Monica Sone

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Monica Sone (so-nay)
Born Kazuko Itoi
(1919-09-01)September 1, 1919
Died September 5, 2011(2011-09-05) (aged 92)
Canton, Ohio
Occupation author, psychologist
Nationality American
Genre autobiography
Subject Japanese American internment
Notable works Nisei Daughter

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Monica Sone (September 1, 1919 – September 5, 2011), born Kazuko Itoi, was a Japanese American writer, best known for her 1953 autobiographical memoir Nisei Daughter, which tells of the Japanese American experience in Seattle during the 1920s and 1930s, and in the World War II internment camps and which is an important text in Asian American and Women's Studies courses.


Sone grew up in Seattle, where her parents, immigrants from Japan, managed a hotel. Like many Nisei children, her education included American classes and extra Japanese language and cultural courses; later, she and her family visited Japan. After finishing high school she attended secretarial school, completing the two-year course in just one year.[1] Soon after, she contracted tuberculosis and spent nine months at Firland Sanatorium with future best-selling author of The Egg and I, Betty MacDonald. Upon her release, Sone hoped to enroll at the University of Washington, but the December 1941 attack on Pearl Harbor forced her to abandon these plans.[1]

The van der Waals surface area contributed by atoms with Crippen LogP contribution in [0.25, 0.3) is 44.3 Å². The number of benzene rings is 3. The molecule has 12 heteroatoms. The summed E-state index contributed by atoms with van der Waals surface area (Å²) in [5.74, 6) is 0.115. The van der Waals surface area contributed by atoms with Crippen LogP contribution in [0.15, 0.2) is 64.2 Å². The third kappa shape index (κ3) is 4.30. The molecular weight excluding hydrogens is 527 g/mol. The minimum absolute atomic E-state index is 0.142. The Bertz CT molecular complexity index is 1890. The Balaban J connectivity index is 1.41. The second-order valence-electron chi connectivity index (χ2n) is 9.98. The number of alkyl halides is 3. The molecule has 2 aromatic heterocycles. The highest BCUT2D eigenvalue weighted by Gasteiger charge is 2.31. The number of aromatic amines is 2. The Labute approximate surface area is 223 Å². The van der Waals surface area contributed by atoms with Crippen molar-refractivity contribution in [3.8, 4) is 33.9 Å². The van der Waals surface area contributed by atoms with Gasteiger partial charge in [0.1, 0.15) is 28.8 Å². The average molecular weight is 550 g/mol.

On February 19, 1942, President Franklin Roosevelt issued Executive Order 9066, authorizing military commanders to designate areas from which "any or all persons may be excluded" and paving the way for the removal of all Japanese Americans from the West Coast. Sone was 21 when she and her family were "evacuated" to the Puyallup Assembly Center, in May 1942. Three months later, the Itois were transferred to the War Relocation Authority camp at Minidoka, Idaho.[1] In 1943, Sone was allowed to leave camp after passing the so-called "loyalty questionnaire" and relocated to the Chicago area, where she worked as a dental assistant and lived with a white Presbyterian minister and his family.[1] Eventually she received a scholarship to attend Wendell College,[dubious ] a Presbyterian school in Indiana.[2] She finished her degree at Hanover College and in 1949 received a master's degree in clinical psychology from Case Western Reserve University.[3]